An engine of consumption!  That’s like saying we fill our petrol with cylinder heads. That eating ice cream fills our fridge. As if it’s consumption that drives economieswhich you'd think we'd know by now isn’t true – and all we need to do is find the sparkplugs and we’ll be off again. 

Fortunately, he redeems himself by some great links, including David Haywood’s fall-on-the-floor hilarious short stories ‘about’ Alan Bollard and his Reserve Bank.  Perhaps you remember ‘In Canberra with Alan’ – Hunter S. Thompson with The Bollard, armed and dangerous in Canberra?

Bad English

Cactus Kate shows why she’s knocked me off third spot again in the September blog rankings.

    “…there is nothing sinister in so arranging affairs as to keep taxes as low as possible.” - Honorable Learned Hand, U.S. Appeals Court Judge.
    “Bill English HAS to go. There are no two ways about it.
    “The more I think about his comments about tax and trusts the more I am convinced that Bill English is the National Party's largest liability. . .
    “The Labour Party can complain all they like about TVNZ apparently running advertising for Bill English, but the best advertisement for the Labour Party currently IS Bill English. . .  They should encourage him to be in front of the public more often. . .”

    “Bill English fails politics largest test. He is a hypocrite. He wants you all to pay your taxes like good little blue smurfs so he can blow your money by borrowing $40 billion more of it to fund his spending plans. Because Bill English knows how to spend your money better than you. Yet he uses systems himself and for his family that he now calls a ‘rort’."

There is no trust in English. “Bill English has absolutely no right to talk about Trusts with any authority ever again.” She got that right. In fact, exclude the words “about Trusts,” and she still got that right.

More things I don’t care about

Never have local politicians looked smaller, or the issues with which they’re supposedly dealing look more irrelevant. Here’s just some of the things I currently don’t care about:

  • what Labour pollsters called themselves when they interrupted people’s dinner;
  • how many hours Gerry Brownlee wants MPs to spend in the House;
  • Bill English’s advice to taxpayers about setting up trusts to avoid tax (does he not own a mirror?);
  • whether the most boringly inept Finance Minister since the last one should be advertising a TV programme;
  • what (or who) Rodney Hide has for breakfast, and how much he charges for it;
  • how National will rearrange the deckchairs on the sinking welfare ship of ACC;
  • what Bill Liu said to who, and why;
  • how many “ethnic minorities” MMP puts into parliament (judged not by the content of their characters, but the colour of their skin);
  • what wriggles the Auckland District Health Board can make up to extricate it from the lab tests farrago;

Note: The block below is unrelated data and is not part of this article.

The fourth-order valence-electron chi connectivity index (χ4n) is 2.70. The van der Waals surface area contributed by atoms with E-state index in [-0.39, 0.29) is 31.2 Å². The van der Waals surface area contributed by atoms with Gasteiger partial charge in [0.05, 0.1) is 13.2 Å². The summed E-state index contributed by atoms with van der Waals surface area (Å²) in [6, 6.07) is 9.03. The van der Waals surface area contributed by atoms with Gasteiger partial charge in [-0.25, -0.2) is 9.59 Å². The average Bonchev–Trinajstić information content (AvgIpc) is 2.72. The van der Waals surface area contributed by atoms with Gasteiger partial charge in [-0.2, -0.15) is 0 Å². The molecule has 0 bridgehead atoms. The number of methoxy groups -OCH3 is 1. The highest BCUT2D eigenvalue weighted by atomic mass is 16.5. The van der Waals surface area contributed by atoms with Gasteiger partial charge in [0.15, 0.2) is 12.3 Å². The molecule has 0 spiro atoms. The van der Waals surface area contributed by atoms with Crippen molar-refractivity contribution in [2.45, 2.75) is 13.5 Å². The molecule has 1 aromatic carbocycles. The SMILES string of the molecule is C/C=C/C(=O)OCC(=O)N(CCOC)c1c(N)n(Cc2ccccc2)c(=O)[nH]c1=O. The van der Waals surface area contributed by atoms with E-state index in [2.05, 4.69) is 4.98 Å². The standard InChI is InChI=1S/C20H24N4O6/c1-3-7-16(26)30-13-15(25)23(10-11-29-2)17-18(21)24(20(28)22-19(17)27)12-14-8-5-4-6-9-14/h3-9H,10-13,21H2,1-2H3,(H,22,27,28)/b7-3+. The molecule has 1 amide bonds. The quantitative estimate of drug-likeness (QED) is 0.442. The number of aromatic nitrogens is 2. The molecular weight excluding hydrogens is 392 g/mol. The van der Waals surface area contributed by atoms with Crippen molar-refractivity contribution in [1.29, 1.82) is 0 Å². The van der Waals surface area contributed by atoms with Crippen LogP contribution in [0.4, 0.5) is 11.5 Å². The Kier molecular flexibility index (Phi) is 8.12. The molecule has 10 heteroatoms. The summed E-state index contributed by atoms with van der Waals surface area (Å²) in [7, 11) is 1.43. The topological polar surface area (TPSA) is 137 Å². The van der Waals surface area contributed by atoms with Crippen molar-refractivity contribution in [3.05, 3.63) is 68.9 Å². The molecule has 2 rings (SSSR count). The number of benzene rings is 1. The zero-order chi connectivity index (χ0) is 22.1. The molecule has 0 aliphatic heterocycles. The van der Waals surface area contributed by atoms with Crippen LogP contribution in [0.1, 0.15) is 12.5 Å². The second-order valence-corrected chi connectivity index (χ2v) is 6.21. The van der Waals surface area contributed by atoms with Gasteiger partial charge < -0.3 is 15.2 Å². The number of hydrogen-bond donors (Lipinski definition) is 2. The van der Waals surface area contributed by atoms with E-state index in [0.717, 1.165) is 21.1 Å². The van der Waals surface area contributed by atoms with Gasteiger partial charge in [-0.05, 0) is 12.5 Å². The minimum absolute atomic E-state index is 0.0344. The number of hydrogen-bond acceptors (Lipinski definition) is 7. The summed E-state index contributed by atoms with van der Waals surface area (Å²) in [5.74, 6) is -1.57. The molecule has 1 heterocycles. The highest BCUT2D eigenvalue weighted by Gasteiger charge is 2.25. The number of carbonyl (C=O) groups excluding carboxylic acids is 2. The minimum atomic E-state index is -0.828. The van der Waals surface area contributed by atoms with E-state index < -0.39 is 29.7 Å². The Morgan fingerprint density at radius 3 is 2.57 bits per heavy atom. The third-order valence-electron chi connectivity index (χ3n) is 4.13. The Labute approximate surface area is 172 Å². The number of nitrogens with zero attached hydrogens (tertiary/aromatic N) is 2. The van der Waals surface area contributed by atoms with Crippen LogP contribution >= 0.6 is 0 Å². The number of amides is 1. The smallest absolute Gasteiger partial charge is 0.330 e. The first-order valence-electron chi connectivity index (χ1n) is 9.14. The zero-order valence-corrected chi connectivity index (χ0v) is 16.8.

• what wriggles theologians can make up to deny the obvious;
  • what wriggles university philosophy graduates can devise to justify knowing less than they did when they were three years old;
  • speculation about what Alan Bollard will or won’t do (NZ’s alleged economists still seem to think that all their job involves is talking up “business confidence” and analysing Alan’s entrails);
  • National’s “hidden agenda.” It doesn’t exist.

And here’s a few things I’m still down on, but tired of pointing out:

  • how many excuses Rodney Hide has for not squashing councils’ rate-payer funded ambitions for empire -for supporting the Alliance policy on local government;
  • warmists denying the evidence that their “science” is collapsing;
  • Resource Management Act changes that aren’t;
  • governments (and councils) who spend like sailors with a leave pass when their revenues look like the beer table’s sales at a Salvation Army convention;
  • ACC ministers using a failed system as an excuse by which to raise taxes;
  • finance ministers using “tax reviews” as a device by which to hike taxes;
  • governments promising tax cuts and delivering the opposite;
  • Trolls.

Anything you’d like to add to the list?


The RodBeater troll was back again while I was away yesterday, making himself the subject under discussion and giving you some idea of how much of his bilge I have to delete every day. As Kurt said, “Why don't you just leave PC's blog and don't spoil the online dialog amongst commentators here, with your frequent intrusion. Can you leave us alone please? Otherwise, establish your own blog, which is free to set up. Why can't you do that?”

He can.  In fact, I’ve done it for him. In the event you wish to read the meanderings of Mr Russell Fletcher of Tauranga, here’s where you can go.  The rest of us, fortunately, can remain blithely unaware of the slime.

‘Corner of Chester and Green’ – William Wray

Chester and Green St_ 15_ 5 x15_5 copy

Artist Michael Newberry reckons

“the first time I saw Wray’s paintings I was haunted by similar moods I experienced in response to Raymond Chandler’s stories. The Corner of Chester and Green conveys the arid, hot, dusty and lonely atmosphere of the streets of Pasadena and surrounding areas of Los Angeles, especially when one is on foot. I find it surprising that these light brilliant colors can convey a kind of bleakness; do you sense that as well?”

Read Newberry’s full appreciation of Wray’s work here at Newberry’s blog, and if you’re in Santa Monica call in and see the exhibition of his paintings at Newberry’s gallery.